Multisatellite observations of the magnetosphere response to changes in the solar wind and interplanetary magnetic field

Galina Korotova, David Sibeck, Scott Thaller, John Wygant, Harlan Spence, Craig Kletzing, Vassilis Angelopoulos, Robert Redmon

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We employ multipoint observations of the Van Allen Probes, THEMIS, GOES and Cluster to present case and statistical studies of the electromagnetic field, plasma and particle response to interplanetary (IP) shocks observed by the Wind satellite. On 27 February 2014 the initial encounter of an IP shock with the magnetopause occurred on the postnoon magnetosphere, consistent with the observed alignment of the shock with the spiral IMF. The dayside equatorial magnetosphere exhibited a dusk-dawn oscillatory electrical field with a period of ∼ 330 s and peak-to-peak amplitudes of ∼ 15mVm-1 for a period of 30 min. The intensity of electrons in the energy range from 31.5 to 342KeV responded with periods corresponding to the shock-induced ULF (ultralow frequency) electric field waves. We then perform a statistical study of Ey variations of the electric field and associated plasma drift flow velocities for 60 magnetospheric events during the passage of interplanetary shocks. The Ey perturbations are negative (dusk-to-dawn) in the dayside magnetosphere (followed by positive or oscillatory perturbations) and dominantly positive (dawn-to-dusk direction) in the nightside magnetosphere, particularly near the Sun- Earth line within an L-shell range from 2.5 to 5. The typical observed amplitudes range from 0.2 to 6mVm-1 but can reach 12mV during strong magnetic storms. We show that electric field perturbations increase with solar wind pressure, and the changes are especially marked in the dayside magnetosphere. The direction of the Vx component of plasma flow is in agreement with the direction of the Ey component and is antisunward at all local times except the nightside magnetosphere, where it is sunward near the Sun-Earth line. The flow velocities Vx range from 0. 2 to 40 km s-1 and are a factor of 5 to 10 times stronger near noon as they correspond to greater variations of the electric field in this region. We demonstrate that the shock-induced electric field signatures can be classified into four different groups according to the initial Ey electric field response and these signatures are dependent on local time. Negative and bipolar pulses predominate on the dayside while positive pulses occur on the nightside. The ULF electric field pulsations of Pc and Pi types produced by IP shocks are observed at all local times and in the range of periods from several tens of seconds to several minutes.We believe that most electric field pulsations of the Pc5 type in the dayside magnetosphere at L<6 are produced by field line resonances. We show that the direction of the shock normal determines the direction of the propagation of the shock-induced magnetic and plasma disturbances. The observed directions of velocity Vy predominately agree with those expected for the given spiral or orthospiral shock normal orientation.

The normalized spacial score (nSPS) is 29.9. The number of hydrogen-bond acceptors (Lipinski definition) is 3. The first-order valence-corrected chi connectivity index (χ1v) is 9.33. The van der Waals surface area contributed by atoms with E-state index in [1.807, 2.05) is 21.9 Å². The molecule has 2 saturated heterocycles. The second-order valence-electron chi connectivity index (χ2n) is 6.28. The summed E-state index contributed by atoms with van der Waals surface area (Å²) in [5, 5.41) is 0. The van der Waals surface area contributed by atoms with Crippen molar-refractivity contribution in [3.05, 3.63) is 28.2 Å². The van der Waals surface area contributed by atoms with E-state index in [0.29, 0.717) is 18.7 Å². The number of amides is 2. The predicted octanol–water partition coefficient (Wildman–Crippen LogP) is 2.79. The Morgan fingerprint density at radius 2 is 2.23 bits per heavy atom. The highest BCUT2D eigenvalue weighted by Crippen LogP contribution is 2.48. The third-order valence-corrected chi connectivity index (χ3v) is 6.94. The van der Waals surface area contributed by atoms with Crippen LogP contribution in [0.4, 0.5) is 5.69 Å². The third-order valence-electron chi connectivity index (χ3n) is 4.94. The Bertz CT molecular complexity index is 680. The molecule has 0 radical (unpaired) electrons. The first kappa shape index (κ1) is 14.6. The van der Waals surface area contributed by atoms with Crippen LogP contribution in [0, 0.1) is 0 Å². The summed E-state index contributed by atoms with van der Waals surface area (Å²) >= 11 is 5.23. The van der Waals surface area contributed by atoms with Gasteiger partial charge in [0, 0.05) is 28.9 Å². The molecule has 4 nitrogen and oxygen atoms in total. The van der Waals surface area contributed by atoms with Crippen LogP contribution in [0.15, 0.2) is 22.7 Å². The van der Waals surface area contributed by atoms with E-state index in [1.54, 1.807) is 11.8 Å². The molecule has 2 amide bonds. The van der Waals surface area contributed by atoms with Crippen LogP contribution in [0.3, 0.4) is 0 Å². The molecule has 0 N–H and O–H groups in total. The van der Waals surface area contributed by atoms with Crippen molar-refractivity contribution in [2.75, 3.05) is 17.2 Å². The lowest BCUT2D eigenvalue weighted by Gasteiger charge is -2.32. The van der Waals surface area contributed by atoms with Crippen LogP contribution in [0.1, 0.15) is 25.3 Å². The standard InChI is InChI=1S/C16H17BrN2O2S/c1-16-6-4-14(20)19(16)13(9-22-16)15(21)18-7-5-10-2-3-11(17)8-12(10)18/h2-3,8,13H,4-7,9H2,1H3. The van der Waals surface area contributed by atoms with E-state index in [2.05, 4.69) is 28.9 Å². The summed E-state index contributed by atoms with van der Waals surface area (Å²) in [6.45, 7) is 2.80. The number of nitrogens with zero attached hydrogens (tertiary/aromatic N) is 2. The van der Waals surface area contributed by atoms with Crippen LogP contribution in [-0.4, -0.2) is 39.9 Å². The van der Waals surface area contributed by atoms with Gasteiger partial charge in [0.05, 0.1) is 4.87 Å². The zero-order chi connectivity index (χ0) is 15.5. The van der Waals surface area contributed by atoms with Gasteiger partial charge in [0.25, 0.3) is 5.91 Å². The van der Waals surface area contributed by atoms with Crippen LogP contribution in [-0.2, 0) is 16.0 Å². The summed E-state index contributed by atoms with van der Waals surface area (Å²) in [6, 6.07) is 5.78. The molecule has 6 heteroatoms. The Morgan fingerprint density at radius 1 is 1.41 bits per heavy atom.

Original languageEnglish (US)
Pages (from-to)1319-1333
Number of pages15
JournalAnnales Geophysicae
Issue number5
StatePublished - Oct 5 2018

Bibliographical note

Funding Information:
Acknowledgements. The Van Allen Probes mission is supported by NASA. NASA GSFC’s CDAWEB provided Wind and observations, while SSCWEB provided Van Allen Probes EPHEMERIS. The work by GIK at the University of Maryland was supported by grants from NASA NNX15AW86G S01 and NSF AGS-1207445. The work by the EFW team at the University of Minnesota was supported by APL contract to UMN 922613 under NASA contract to APL NAS5-01072.

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